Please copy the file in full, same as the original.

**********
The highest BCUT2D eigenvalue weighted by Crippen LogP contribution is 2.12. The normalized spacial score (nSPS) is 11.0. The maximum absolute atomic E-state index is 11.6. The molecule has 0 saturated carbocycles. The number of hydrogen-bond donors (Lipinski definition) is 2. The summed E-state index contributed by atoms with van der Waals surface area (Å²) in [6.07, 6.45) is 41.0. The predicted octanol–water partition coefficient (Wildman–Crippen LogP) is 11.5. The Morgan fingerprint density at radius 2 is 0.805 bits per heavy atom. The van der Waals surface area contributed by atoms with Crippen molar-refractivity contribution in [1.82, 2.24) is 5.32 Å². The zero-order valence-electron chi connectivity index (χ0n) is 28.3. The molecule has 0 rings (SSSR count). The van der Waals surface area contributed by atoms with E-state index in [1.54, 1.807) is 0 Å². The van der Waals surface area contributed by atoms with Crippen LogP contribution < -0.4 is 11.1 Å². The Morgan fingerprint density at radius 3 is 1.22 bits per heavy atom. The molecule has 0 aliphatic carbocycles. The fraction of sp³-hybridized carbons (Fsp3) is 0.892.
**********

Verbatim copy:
The highest BCUT2D eigenvalue weighted by Crippen LogP contribution is 2.12. The normalized spacial score (nSPS) is 11.0. The maximum absolute atomic E-state index is 11.6. The molecule has 0 saturated carbocycles. The number of hydrogen-bond donors (Lipinski definition) is 2. The summed E-state index contributed by atoms with van der Waals surface area (Å²) in [6.07, 6.45) is 41.0. The predicted octanol–water partition coefficient (Wildman–Crippen LogP) is 11.5. The Morgan fingerprint density at radius 2 is 0.805 bits per heavy atom. The van der Waals surface area contributed by atoms with Crippen molar-refractivity contribution in [1.82, 2.24) is 5.32 Å². The zero-order valence-electron chi connectivity index (χ0n) is 28.3. The molecule has 0 rings (SSSR count). The van der Waals surface area contributed by atoms with E-state index in [1.54, 1.807) is 0 Å². The van der Waals surface area contributed by atoms with Crippen LogP contribution < -0.4 is 11.1 Å². The Morgan fingerprint density at radius 3 is 1.22 bits per heavy atom. The molecule has 0 aliphatic carbocycles. The fraction of sp³-hybridized carbons (Fsp3) is 0.892.